In October 2021, Edoardo Sarti has joined ABS as Chargé de Recherche de Classe Normale. His expertise comprises a diverse set of interests spanning from algorithmic questions about geometrical, functional and evolutionary aspects of biomolecules (latest study: 23), to the collection and analysis of large collections of molecular structural data. From the very start, E. Sarti has started taking part in several research and technical projects of ABS.

6 New software and platforms

See report on the Structural Bioinformatics Library.

6.1 New software

6.1.1 SBL

  • Name:
    Structural Bioinformatics Library
  • Keywords:
    Structural Biology, Biophysics, Software architecture
  • Functional Description:

    The SBL is a generic C++/python cross-platform software library targeting complex problems in structural bioinformatics. Its tenet is based on a modular design offering a rich and versatile framework allowing the development of novel applications requiring well specified complex operations, without compromising robustness and performances.

    More specifically, the SBL involves four software components (1-4 thereafter). For end-users, the SBL provides ready to use, state-of-the-art (1) applications to handle molecular models defined by unions of balls, to deal with molecular flexibility, to model macro-molecular assemblies. These applications can also be combined to tackle integrated analysis problems. For developers, the SBL provides a broad C++ toolbox with modular design, involving core (2) algorithms, (3) biophysical models, and (4) modules, the latter being especially suited to develop novel applications. The SBL comes with a thorough documentation consisting of user and reference manuals, and a bugzilla platform to handle community feedback.

  • Release Contributions:

    In 2021, two new packages have been released. The first one, Frechet mean on the unit circle ( https://sbl.inria.fr/doc/Frechet_mean_S1-user-manual.html ) provides the first algorithm to compute the exact center of mass of angular data – a key step in computing rotamers for example. The second one, tripeptide loop closure ( https://sbl.inria.fr/doc/Tripeptide_loop_closure-user-manual.html ) is concerned with the reconstruction of all backbone geometries for a tripeptide when the 6 dihedral angles associated with the three Calpha carbons are free to move – all other internal coordinates being fixed. This algorithm is a cornerstone of move sets in internal coordinates.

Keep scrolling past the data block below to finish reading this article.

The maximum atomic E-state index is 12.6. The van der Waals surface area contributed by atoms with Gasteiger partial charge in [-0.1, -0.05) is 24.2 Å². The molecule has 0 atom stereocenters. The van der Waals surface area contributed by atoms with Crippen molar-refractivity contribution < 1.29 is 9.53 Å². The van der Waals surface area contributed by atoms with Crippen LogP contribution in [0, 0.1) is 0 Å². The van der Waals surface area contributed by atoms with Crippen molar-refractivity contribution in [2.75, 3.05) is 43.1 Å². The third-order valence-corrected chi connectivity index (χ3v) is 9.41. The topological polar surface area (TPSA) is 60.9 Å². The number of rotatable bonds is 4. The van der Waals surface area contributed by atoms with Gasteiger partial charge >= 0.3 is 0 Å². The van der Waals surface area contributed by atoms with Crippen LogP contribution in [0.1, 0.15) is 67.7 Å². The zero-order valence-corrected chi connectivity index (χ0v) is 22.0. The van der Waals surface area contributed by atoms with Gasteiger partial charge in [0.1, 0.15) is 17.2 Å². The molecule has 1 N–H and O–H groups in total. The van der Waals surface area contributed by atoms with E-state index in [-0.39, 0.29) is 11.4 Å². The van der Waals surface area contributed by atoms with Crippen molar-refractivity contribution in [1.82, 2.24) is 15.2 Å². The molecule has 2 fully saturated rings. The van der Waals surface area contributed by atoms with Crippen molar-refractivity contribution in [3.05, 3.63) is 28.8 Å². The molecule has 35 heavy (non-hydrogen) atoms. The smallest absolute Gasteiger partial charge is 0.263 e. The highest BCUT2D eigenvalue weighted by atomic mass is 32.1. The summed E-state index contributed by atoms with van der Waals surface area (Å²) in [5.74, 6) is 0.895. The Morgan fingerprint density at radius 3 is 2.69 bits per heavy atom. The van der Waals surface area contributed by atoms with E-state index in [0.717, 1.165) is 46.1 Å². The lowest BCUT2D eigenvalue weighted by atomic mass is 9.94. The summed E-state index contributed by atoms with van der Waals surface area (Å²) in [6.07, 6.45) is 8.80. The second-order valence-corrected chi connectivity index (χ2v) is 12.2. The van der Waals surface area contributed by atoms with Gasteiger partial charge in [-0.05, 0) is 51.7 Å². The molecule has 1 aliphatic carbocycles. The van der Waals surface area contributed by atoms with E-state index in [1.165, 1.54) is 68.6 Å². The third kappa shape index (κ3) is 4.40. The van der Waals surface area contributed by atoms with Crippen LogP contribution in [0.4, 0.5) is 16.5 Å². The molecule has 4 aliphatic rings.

The SBL has also started a new process of innovation and enhanced distribution. On the one hand, a pre-existing conda package has been revamped, thus extending the range of OS supporting ready-to-use SBL functions to MacOS and Windows. On the other hand, the library has been compiled in a user-ready Singularity container, and can be now used on any Linux system, including environments where the user does not have administrator/root privileges, e.g. clusters and distributed systems for scientific computing.

  • URL:
  • Publication:
  • Contact:
    Frédéric Cazals

7 New results

7.1 Modeling interfaces, contacts, and interactions

Keywords: docking, scoring, interfaces, protein complexes, Voronoi diagrams, arrangements of balls.

7.1.1 Boosting the analysis of protein interfaces with Multiple Interface String Alignments: illustration on the spikes of coronaviruses

Participant: F. Cazals.

In collaboration with S. Bereux and B. Delmas (INRAe, Jouy-en-Josas).

In this work 15, we introduce Multiple Interface String Alignment (MISA), a visualization tool to display coherently various sequence and structure based statistics at protein-protein interfaces (SSE elements, buried surface area, ΔASA, B factor values, etc). The amino-acids supporting these annotations are obtained from Voronoi interface models. The benefit of MISA is to collate annotated sequences of (homologous) chains found in different biological contexts i.e. bound with different partners or unbound. The aggregated views MISA/SSE, MISA/BSA, MISA/ΔASA etc make it trivial to identify commonalities and differences between chains, to infer key interface residues, and to understand where conformational changes occur upon binding. As such, they should prove of key relevance for knowledge based annotations of protein databases such as the Protein Data Bank.